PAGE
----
Qualifying For The Aid And Attendance Benefit
The Aid and Attendance benefit is a pension benefit for qualifying veterans that provides a monthly tax-free payment to the veteran.This benefit is awarded as a pension to veterans that meet the Veterans Administration's requirements for pension eligibility and the specific requirements of the Aid and Attendance Benefit.
Generally, you may be eligible if you were discharged from service under conditions other than dishonorable,
you served at least 90 days of active military service 1 day of which was during a war time period. If you entered active duty after September 7, 1980, generally you must have served at least 24 months or the full period for which called or ordered to active duty (There are exceptions to this rule),
your countable family income is below a yearly limit set by law (The yearly limit on income is set by Congress),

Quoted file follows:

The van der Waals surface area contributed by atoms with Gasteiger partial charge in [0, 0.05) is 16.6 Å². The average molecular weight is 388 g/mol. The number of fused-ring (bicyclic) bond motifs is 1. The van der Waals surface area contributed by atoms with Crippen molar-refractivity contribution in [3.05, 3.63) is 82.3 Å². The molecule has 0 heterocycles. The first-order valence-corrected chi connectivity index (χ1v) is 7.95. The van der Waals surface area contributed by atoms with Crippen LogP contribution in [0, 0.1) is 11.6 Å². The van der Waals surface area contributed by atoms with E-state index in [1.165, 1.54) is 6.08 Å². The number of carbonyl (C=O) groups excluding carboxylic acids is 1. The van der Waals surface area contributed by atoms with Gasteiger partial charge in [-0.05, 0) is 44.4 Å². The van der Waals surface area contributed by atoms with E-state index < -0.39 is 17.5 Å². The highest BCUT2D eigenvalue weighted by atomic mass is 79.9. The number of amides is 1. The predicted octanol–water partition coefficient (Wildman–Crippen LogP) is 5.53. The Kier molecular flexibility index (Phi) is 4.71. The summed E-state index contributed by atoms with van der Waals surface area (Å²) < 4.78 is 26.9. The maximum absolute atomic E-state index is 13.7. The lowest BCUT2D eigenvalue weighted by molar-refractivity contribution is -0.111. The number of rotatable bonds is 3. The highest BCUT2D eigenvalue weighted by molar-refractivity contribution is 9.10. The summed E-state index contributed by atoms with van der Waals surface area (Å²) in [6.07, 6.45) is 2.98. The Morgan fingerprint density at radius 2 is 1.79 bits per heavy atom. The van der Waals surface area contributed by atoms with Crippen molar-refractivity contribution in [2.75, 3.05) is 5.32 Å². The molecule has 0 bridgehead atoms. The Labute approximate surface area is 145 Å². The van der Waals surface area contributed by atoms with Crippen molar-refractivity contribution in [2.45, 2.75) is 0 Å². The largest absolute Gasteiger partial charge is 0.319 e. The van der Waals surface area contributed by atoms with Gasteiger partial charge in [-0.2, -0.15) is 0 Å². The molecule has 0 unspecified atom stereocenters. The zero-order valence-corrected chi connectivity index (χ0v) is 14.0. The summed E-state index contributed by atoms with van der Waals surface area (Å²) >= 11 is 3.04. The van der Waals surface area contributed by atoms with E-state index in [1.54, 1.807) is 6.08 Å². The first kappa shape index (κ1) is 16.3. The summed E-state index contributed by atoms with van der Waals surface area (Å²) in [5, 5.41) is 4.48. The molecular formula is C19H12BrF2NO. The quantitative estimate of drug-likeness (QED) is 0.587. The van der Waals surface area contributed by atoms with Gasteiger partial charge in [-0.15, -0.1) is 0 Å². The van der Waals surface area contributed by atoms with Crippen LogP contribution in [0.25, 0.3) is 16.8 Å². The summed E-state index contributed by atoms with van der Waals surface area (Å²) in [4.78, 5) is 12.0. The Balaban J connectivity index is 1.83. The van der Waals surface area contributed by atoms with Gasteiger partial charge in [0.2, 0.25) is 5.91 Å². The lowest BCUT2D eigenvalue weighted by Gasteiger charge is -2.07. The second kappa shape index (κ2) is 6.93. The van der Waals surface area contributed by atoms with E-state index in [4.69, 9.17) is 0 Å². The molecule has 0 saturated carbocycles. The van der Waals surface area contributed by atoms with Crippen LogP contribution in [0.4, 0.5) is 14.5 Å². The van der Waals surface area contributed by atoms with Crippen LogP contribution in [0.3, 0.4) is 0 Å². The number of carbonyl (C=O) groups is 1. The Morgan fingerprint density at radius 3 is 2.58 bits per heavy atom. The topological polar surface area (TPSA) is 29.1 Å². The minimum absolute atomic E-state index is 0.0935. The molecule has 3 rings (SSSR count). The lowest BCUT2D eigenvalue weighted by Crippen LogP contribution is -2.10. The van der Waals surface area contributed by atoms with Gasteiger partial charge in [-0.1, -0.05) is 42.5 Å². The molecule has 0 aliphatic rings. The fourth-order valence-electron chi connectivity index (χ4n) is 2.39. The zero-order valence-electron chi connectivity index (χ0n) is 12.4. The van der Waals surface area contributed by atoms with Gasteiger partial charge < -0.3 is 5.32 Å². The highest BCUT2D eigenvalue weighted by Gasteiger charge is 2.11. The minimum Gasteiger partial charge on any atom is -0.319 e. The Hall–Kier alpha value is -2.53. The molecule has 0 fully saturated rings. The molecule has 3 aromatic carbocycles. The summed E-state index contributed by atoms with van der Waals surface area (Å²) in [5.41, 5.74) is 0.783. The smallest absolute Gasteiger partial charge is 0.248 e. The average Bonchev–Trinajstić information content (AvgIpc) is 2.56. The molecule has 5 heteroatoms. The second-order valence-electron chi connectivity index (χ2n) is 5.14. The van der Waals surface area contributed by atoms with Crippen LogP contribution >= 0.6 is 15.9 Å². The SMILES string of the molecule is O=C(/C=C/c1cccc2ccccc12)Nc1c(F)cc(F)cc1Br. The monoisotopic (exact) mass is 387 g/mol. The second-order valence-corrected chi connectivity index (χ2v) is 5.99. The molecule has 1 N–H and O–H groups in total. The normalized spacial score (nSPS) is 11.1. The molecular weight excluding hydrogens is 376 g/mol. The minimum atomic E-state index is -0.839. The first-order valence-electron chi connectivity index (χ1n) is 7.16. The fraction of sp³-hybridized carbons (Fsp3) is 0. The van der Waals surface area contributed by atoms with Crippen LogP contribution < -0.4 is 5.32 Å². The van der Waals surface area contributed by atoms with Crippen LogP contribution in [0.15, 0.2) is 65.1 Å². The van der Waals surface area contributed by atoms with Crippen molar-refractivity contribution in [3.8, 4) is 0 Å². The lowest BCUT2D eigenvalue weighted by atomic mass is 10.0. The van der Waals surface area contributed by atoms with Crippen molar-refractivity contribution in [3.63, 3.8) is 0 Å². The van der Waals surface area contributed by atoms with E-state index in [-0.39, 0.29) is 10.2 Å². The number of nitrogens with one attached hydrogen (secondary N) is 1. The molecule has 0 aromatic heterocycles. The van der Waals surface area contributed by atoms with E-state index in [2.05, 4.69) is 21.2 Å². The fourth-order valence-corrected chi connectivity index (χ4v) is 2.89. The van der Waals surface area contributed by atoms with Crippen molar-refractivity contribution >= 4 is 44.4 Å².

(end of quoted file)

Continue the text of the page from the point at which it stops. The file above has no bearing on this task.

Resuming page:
you are age 65 or older, OR, you are permanently and totally disabled, not due to your own willful misconduct.
Aid and Attendance Benefits
Aid and Attendance (A&A) is a benefit paid in addition to monthly pension. This benefit may not be paid without eligibility to pension. A veteran may be eligible for A&A when:
The veteran requires the aid of another person in order to perform personal functions required in everyday living, such as bathing, feeding, dressing, attending to the wants of nature, adjusting prosthetic devices, or protecting himself/herself from the hazards of his/her daily environment,
The veteran is bedridden, in that his/her disability or disabilities requires that he/she remain in bed apart from any prescribed course of convalescence or treatment,
The veteran is a patient in a nursing home due to mental or physical incapacity,
The veteran is blind, or so nearly blind as to have corrected visual acuity of 5/200 or less, in both eyes, or concentric contraction of the visual field to 5 degrees or less.